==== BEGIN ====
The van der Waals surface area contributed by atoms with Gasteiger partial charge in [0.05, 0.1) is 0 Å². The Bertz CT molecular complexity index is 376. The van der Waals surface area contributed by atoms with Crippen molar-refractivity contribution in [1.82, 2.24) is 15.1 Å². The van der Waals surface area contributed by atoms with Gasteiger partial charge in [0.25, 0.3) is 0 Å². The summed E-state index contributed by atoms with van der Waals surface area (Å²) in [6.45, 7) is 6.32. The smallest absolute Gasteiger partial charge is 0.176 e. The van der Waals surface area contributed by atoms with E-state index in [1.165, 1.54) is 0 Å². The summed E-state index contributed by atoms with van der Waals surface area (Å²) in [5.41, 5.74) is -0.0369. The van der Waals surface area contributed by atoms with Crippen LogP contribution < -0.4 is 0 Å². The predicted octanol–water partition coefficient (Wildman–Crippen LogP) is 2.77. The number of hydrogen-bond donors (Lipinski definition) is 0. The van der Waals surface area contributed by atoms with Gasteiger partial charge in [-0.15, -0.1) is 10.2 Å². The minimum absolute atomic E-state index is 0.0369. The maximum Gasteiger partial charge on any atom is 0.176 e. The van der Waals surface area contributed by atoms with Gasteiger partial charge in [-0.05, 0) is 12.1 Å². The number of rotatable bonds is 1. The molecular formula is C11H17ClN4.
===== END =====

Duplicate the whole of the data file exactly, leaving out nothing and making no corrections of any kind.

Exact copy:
The van der Waals surface area contributed by atoms with Gasteiger partial charge in [0.05, 0.1) is 0 Å². The Bertz CT molecular complexity index is 376. The van der Waals surface area contributed by atoms with Crippen molar-refractivity contribution in [1.82, 2.24) is 15.1 Å². The van der Waals surface area contributed by atoms with Gasteiger partial charge in [0.25, 0.3) is 0 Å². The summed E-state index contributed by atoms with van der Waals surface area (Å²) in [6.45, 7) is 6.32. The smallest absolute Gasteiger partial charge is 0.176 e. The van der Waals surface area contributed by atoms with E-state index in [1.165, 1.54) is 0 Å². The summed E-state index contributed by atoms with van der Waals surface area (Å²) in [5.41, 5.74) is -0.0369. The van der Waals surface area contributed by atoms with Crippen LogP contribution < -0.4 is 0 Å². The predicted octanol–water partition coefficient (Wildman–Crippen LogP) is 2.77. The number of hydrogen-bond donors (Lipinski definition) is 0. The van der Waals surface area contributed by atoms with Gasteiger partial charge in [-0.15, -0.1) is 10.2 Å². The minimum absolute atomic E-state index is 0.0369. The maximum Gasteiger partial charge on any atom is 0.176 e. The van der Waals surface area contributed by atoms with Gasteiger partial charge in [-0.05, 0) is 12.1 Å². The number of rotatable bonds is 1. The molecular formula is C11H17ClN4.